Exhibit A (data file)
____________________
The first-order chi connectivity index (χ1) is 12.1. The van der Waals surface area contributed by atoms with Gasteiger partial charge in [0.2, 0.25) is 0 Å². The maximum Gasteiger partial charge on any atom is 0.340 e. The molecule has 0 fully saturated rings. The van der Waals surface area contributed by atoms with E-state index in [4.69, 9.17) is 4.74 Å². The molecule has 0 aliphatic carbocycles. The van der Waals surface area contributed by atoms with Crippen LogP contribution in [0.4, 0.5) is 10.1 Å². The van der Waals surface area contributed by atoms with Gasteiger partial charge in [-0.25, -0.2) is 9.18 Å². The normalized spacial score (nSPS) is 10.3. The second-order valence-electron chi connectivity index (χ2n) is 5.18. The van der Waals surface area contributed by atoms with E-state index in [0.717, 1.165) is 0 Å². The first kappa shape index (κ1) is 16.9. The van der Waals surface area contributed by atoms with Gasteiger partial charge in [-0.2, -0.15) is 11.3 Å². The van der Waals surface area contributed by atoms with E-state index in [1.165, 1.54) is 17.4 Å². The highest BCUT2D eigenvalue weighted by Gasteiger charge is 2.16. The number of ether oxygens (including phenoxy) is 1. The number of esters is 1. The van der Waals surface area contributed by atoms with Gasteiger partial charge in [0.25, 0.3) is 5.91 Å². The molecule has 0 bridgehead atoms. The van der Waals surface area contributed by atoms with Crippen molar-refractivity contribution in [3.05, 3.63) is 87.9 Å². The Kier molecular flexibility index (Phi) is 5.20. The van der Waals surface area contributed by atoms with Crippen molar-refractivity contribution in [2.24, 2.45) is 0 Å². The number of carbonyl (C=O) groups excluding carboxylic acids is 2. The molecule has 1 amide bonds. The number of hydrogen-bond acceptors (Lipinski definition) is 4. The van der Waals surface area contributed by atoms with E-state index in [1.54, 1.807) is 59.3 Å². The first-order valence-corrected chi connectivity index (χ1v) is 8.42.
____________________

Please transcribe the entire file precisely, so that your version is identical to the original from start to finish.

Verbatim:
The first-order chi connectivity index (χ1) is 12.1. The van der Waals surface area contributed by atoms with Gasteiger partial charge in [0.2, 0.25) is 0 Å². The maximum Gasteiger partial charge on any atom is 0.340 e. The molecule has 0 fully saturated rings. The van der Waals surface area contributed by atoms with E-state index in [4.69, 9.17) is 4.74 Å². The molecule has 0 aliphatic carbocycles. The van der Waals surface area contributed by atoms with Crippen LogP contribution in [0.4, 0.5) is 10.1 Å². The van der Waals surface area contributed by atoms with Gasteiger partial charge in [-0.25, -0.2) is 9.18 Å². The normalized spacial score (nSPS) is 10.3. The second-order valence-electron chi connectivity index (χ2n) is 5.18. The van der Waals surface area contributed by atoms with E-state index in [0.717, 1.165) is 0 Å². The first kappa shape index (κ1) is 16.9. The van der Waals surface area contributed by atoms with Gasteiger partial charge in [-0.2, -0.15) is 11.3 Å². The van der Waals surface area contributed by atoms with E-state index in [1.165, 1.54) is 17.4 Å². The highest BCUT2D eigenvalue weighted by Gasteiger charge is 2.16. The number of ether oxygens (including phenoxy) is 1. The number of esters is 1. The van der Waals surface area contributed by atoms with Gasteiger partial charge in [0.25, 0.3) is 5.91 Å². The molecule has 0 bridgehead atoms. The van der Waals surface area contributed by atoms with Crippen molar-refractivity contribution in [3.05, 3.63) is 87.9 Å². The Kier molecular flexibility index (Phi) is 5.20. The van der Waals surface area contributed by atoms with Crippen molar-refractivity contribution in [2.24, 2.45) is 0 Å². The number of carbonyl (C=O) groups excluding carboxylic acids is 2. The molecule has 1 amide bonds. The number of hydrogen-bond acceptors (Lipinski definition) is 4. The van der Waals surface area contributed by atoms with E-state index in [1.54, 1.807) is 59.3 Å². The first-order valence-corrected chi connectivity index (χ1v) is 8.42.